Accounting professors Steve Glover and Doug Prawitt, from Brigham Young University's School of Accountancy and Sam Ranzilla, Rob Chevalier, and George Herrmann from KPMG LLP received the 2013 Wildman Medal earlier this month at the American Accounting Association (AAA) annual meeting in Anaheim, California.
Sponsored by the Deloitte Foundation, the awardees were recognized for their monograph entitled "Elevating Professional Judgment in Auditing and Accounting: The KPMG Professional Judgment Framework."
"The Wildman Medal recognizes educators, and, in this case, a collaboration between academia and practice, for their leading edge research and unwavering commitment to advancing the theory and practice of accounting. This work is important to the growth of our profession and its practitioners," said Shaun Budnik, partner, Deloitte LLP and president of the Deloitte Foundation. "We congratulate this year's recipients of the Wildman Medal and the ATA Teaching Award, as their work exemplifies the innovative thinking and teaching necessary to train the profession's next generation of talent."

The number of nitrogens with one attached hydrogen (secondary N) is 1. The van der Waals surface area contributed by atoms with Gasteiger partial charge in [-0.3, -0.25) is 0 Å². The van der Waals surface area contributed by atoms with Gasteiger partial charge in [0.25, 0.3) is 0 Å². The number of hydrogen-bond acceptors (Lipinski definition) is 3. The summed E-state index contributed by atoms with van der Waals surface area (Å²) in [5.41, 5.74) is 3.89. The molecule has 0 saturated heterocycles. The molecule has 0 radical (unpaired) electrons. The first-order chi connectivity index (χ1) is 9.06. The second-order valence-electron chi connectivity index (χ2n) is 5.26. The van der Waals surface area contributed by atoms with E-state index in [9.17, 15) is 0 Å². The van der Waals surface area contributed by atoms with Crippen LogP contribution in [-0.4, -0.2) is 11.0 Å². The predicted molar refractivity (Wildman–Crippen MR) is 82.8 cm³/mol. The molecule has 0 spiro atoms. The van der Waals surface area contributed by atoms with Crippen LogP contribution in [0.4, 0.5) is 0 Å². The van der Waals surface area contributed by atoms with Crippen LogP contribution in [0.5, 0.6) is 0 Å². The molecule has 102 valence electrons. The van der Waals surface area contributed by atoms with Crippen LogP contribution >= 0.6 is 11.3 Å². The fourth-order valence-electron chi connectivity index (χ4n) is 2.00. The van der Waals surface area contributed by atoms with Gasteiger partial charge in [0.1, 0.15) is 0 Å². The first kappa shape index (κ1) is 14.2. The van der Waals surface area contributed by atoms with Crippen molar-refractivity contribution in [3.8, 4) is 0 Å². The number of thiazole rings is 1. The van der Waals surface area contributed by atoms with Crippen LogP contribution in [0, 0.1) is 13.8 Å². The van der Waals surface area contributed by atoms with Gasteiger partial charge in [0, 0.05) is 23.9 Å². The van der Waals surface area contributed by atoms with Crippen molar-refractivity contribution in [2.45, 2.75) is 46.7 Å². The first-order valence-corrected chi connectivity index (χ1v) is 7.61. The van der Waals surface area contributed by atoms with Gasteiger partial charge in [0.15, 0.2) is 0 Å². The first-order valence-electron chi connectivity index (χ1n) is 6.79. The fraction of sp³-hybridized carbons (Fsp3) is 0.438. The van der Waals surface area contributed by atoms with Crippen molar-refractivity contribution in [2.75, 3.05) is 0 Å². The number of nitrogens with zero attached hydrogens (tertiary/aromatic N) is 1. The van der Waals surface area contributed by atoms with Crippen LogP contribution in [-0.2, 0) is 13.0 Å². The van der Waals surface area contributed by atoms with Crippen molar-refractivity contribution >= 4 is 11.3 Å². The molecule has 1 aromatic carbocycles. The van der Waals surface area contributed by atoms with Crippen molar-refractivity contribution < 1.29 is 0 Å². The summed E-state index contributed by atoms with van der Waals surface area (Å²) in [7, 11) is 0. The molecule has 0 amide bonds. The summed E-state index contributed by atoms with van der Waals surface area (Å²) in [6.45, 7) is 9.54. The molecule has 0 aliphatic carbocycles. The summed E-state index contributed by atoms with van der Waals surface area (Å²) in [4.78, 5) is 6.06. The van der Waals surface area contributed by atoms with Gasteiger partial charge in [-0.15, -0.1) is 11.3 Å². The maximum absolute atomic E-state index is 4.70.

The Wildman Medal is named in honor of the late John R. Wildman, a partner of a Deloitte predecessor firm, a professor of accounting at New York University and the first president of the American Association of Accounting Instructors, which later became the AAA. In addition to receiving the Wildman Medal, each academic recipient received a $2,500 honorarium.
The American Taxation Association (ATA) Teaching Innovation Award was also presented during the AAA annual meeting at the ATA luncheon. This year, professors G. Ryan Huston and Janet M. Huston from the University of South Florida were honored for their submission titled "Life's Two Certainties: An Estate and Gift Taxation Case."
Established in 1994, the ATA Teaching Innovation Award is presented annually to tax professors whose innovative teaching techniques encourage critical thinking and enhance the overall learning experience. Both professors were each presented a $2,500 award.